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One of the main indicators in modern politics to measure the success of a government is the GDP growth and the unemployment rate (both are related). In the news media, one can even find monthly statistics about the new number of unemployed people or those who were unemployed and got employed. When journalists interview political leaders, questions and analyses about the economic growth (GDP) and the unemployment rate are always presented as very important. How could one even doubt of its importance if it is in all political speeches, interviews, and comments?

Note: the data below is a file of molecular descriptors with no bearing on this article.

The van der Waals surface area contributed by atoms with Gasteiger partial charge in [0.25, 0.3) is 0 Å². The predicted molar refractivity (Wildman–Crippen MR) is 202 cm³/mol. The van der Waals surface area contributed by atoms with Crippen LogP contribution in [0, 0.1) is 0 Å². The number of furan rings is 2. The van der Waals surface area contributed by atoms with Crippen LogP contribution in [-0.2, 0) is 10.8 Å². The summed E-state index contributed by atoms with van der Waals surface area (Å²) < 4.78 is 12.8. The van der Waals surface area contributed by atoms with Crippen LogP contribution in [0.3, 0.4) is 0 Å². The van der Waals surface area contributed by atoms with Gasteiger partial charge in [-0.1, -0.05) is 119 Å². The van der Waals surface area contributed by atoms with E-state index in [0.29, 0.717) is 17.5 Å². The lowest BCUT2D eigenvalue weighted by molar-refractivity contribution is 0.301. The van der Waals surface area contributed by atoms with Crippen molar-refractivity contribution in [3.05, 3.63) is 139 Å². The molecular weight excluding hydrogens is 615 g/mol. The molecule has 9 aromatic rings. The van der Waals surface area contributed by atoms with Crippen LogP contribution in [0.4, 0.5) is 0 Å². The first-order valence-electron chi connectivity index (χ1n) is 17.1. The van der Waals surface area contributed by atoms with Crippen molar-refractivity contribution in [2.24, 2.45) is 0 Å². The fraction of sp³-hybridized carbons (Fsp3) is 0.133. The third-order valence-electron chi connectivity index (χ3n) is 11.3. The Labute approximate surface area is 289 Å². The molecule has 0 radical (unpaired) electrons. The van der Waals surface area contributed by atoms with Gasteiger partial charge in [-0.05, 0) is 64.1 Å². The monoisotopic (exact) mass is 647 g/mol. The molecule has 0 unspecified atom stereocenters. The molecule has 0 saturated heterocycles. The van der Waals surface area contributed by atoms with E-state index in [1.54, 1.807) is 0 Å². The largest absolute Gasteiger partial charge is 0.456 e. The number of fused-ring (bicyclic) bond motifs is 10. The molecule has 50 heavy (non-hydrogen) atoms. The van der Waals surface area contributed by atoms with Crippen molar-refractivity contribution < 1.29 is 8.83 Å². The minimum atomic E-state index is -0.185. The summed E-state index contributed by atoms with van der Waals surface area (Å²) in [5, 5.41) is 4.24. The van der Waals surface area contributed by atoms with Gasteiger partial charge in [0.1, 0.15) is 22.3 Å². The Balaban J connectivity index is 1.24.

Of course it is a serious matter to know that thousands of people in a given country are suffering from poverty, or having no shelter or no food to eat. But the question is to know why those people are suffering from poverty? Is it really because they do not work? Or is it because the economic system systematically produces unemployment, and that unemployment within this system means to have no shelter and no food? On the other hand, there are a lot of unemployed people who are not suffering from having no shelter and no food, either because they have saved some money, or because they are supported by families and friends, or because they get money from the government, which means that they are supported by other tax payers. There are also a lot of people working and suffering from poverty, or people working and suffering from burnout and depression because they do not like their work or their working conditions. So at the end, those numbers about the increase or the decrease of the unemployment rates do not mean anything in terms of human development or individual happiness and satisfaction; but the media, the economists and the politicians present it to us as a very significant data.